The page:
Learning followed by physical exercise boosts memory
Physical Exercise Performed Four Hours after Learning Improves Memory Retention and Increases Hippocampal Pattern Similarity during Retrieval.
Scientists, for a while, have been working on the relationship of physical exercise and mind-function. It had been noted that exercise acutely stimulates the release of several consolidation-promoting factors in humans, raising the question of whether it could be used to improve memory retention.
Persistent long-term memory depends on successful stabilization and integration of new memories after initial encoding. This consolidation process is thought to require neuromodulatory factors such as dopamine, noradrenaline, and brain-derived neurotrophic factor. Without the release of such factors around the time of encoding, memories will decay rapidly.
In a new research, published in the journal of ‘Current Biology’, in which a four member team working under the headship of researcher Eelco V. van Dongen found.
- Performing aerobic exercise 4 hr after learning improved associative memory
- Exercise at this time also increased hippocampal pattern similarity during retrieval
- Exercise performed immediately after learning had no effect on memory retention
- Exercise could have potential as a memory intervention in educational settings
In this current research, researchers used a single session of physical exercise after learning to exogenously boost memory consolidation and thus long-term memory. Three groups of randomly assigned participants first encoded a set of picture-location associations. Afterward, one group performed exercise immediately, one 4 hr later, and the third did not perform any exercise. Participants otherwise underwent exactly the same procedures to control for potential experimental confounds. Forty-eight hours later, participants returned for a cued-recall test in a magnetic resonance scanner.
With this design, the researchers were able to investigate the impact of acute exercise on memory consolidation and retrieval-related neural processing.
It was found that performing exercise 4 hr, but not immediately, after encoding improved the retention of picture-location associations compared to the no-exercise control group. Moreover, performing exercise after a delay was associated with increased hippocampal pattern similarity for correct responses during delayed retrieval.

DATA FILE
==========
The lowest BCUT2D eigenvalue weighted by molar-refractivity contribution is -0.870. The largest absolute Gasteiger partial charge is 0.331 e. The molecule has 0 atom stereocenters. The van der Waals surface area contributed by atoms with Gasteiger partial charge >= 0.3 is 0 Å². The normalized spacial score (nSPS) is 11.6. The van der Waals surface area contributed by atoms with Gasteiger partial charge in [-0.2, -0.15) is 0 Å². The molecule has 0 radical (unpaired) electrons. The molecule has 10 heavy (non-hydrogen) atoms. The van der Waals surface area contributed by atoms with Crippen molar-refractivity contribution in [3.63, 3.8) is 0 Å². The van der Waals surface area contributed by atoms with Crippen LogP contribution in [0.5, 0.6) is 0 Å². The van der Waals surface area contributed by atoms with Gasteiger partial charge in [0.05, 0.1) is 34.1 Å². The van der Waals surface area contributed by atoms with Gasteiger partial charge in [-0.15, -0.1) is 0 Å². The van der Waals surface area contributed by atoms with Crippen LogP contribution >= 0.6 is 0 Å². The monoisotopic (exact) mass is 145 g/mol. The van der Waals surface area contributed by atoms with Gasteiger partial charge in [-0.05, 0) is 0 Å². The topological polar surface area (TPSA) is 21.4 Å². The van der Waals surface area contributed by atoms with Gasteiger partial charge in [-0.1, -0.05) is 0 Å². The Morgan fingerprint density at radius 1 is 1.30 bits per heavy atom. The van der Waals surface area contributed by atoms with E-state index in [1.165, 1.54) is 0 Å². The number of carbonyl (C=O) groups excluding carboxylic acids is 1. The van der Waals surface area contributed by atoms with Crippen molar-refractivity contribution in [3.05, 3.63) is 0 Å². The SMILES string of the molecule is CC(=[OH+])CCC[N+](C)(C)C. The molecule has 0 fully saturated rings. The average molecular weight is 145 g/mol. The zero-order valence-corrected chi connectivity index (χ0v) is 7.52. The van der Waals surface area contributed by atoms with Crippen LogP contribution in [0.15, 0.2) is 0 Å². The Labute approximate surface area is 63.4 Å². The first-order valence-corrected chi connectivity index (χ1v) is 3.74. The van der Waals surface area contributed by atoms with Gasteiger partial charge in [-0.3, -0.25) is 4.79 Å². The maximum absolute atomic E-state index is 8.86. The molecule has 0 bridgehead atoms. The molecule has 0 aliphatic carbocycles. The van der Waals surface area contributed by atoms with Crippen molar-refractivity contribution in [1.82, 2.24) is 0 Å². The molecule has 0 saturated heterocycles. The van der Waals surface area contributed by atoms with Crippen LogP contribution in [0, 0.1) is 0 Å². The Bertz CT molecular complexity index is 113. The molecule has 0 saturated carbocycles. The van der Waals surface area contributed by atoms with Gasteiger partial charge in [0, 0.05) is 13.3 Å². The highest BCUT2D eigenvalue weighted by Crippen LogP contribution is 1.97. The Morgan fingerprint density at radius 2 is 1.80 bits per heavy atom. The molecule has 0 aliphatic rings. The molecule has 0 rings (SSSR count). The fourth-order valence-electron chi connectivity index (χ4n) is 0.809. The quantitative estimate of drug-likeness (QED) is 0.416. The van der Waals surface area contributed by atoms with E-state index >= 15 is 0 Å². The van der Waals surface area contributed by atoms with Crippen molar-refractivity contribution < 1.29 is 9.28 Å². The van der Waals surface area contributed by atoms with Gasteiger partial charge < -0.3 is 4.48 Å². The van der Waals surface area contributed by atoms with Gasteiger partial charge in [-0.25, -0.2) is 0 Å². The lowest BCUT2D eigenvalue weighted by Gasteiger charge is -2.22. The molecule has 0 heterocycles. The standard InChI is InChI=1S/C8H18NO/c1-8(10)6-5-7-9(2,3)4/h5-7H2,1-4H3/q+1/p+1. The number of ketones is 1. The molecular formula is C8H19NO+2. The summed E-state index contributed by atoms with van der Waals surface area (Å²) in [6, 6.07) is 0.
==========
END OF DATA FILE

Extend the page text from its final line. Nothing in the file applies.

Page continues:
The results suggest that appropriately timed physical exercise can improve long-term memory and highlight the potential of exercise as an intervention in educational and clinical settings.
This finding is in line with previous studies reporting beneficial effects of physical exercise and highlights its potential as a memory intervention in humans. The economic, healthy, and practical nature of exercise makes it ideal for interventions in educational and clinical settings. The experiment thus serves as a proof of principle study that could inspire future applications of exercise to boost long-term memory in various populations.
Previous studies using procedural tasks have provided evidence that in those settings the close proximity of exercise maximizes its effects on memory. For this reason, it seems that the effect of exercise on memory is not only modulated by timing but also by the type of memory investigated.
Studies using declarative tasks have also shown effects of exercise conducted immediately after acquisition, suggesting that experimental parameters such as task, type of learning, type of stimulus material, and subject population could be important for the net effect of exercise on memory retention.
Although the research is major breakthrough, it still remains a challenge for future researches to determine the specific parameters that modulate the impact of exercise on memory.
Article Source: http://www.cell.com/current-biology/abstract/S0960-9822(16)30465-1